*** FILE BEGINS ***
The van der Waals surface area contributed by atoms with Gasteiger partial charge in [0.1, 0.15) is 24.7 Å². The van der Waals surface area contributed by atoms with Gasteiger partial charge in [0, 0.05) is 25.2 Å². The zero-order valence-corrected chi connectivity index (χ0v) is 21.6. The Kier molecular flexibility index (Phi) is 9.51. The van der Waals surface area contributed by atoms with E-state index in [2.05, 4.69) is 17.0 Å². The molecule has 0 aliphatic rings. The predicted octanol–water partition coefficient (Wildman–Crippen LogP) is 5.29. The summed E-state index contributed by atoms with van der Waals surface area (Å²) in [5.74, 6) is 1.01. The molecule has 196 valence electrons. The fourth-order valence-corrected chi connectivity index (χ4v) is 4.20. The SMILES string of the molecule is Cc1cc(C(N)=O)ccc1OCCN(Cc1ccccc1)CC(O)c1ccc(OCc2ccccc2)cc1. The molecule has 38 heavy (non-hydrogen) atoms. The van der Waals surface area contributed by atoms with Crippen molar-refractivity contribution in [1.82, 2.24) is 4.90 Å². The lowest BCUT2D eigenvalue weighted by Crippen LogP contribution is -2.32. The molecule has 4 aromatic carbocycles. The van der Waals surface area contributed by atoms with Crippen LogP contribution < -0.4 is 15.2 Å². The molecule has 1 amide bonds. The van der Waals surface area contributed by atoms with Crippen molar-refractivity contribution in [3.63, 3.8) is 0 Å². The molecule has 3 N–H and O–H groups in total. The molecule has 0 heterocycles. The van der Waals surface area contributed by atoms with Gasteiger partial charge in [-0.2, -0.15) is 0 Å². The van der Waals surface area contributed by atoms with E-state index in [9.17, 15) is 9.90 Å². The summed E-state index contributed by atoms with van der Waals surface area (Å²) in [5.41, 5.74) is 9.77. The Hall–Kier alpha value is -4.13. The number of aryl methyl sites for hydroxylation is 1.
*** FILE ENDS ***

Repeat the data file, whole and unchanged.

The van der Waals surface area contributed by atoms with Gasteiger partial charge in [0.1, 0.15) is 24.7 Å². The van der Waals surface area contributed by atoms with Gasteiger partial charge in [0, 0.05) is 25.2 Å². The zero-order valence-corrected chi connectivity index (χ0v) is 21.6. The Kier molecular flexibility index (Phi) is 9.51. The van der Waals surface area contributed by atoms with E-state index in [2.05, 4.69) is 17.0 Å². The molecule has 0 aliphatic rings. The predicted octanol–water partition coefficient (Wildman–Crippen LogP) is 5.29. The summed E-state index contributed by atoms with van der Waals surface area (Å²) in [5.74, 6) is 1.01. The molecule has 196 valence electrons. The fourth-order valence-corrected chi connectivity index (χ4v) is 4.20. The SMILES string of the molecule is Cc1cc(C(N)=O)ccc1OCCN(Cc1ccccc1)CC(O)c1ccc(OCc2ccccc2)cc1. The molecule has 38 heavy (non-hydrogen) atoms. The van der Waals surface area contributed by atoms with Crippen molar-refractivity contribution in [1.82, 2.24) is 4.90 Å². The lowest BCUT2D eigenvalue weighted by Crippen LogP contribution is -2.32. The molecule has 4 aromatic carbocycles. The van der Waals surface area contributed by atoms with Crippen LogP contribution < -0.4 is 15.2 Å². The molecule has 1 amide bonds. The van der Waals surface area contributed by atoms with Crippen molar-refractivity contribution in [3.63, 3.8) is 0 Å². The molecule has 3 N–H and O–H groups in total. The molecule has 0 heterocycles. The van der Waals surface area contributed by atoms with Gasteiger partial charge in [-0.2, -0.15) is 0 Å². The van der Waals surface area contributed by atoms with E-state index in [9.17, 15) is 9.90 Å². The summed E-state index contributed by atoms with van der Waals surface area (Å²) in [5.41, 5.74) is 9.77. The Hall–Kier alpha value is -4.13. The number of aryl methyl sites for hydroxylation is 1.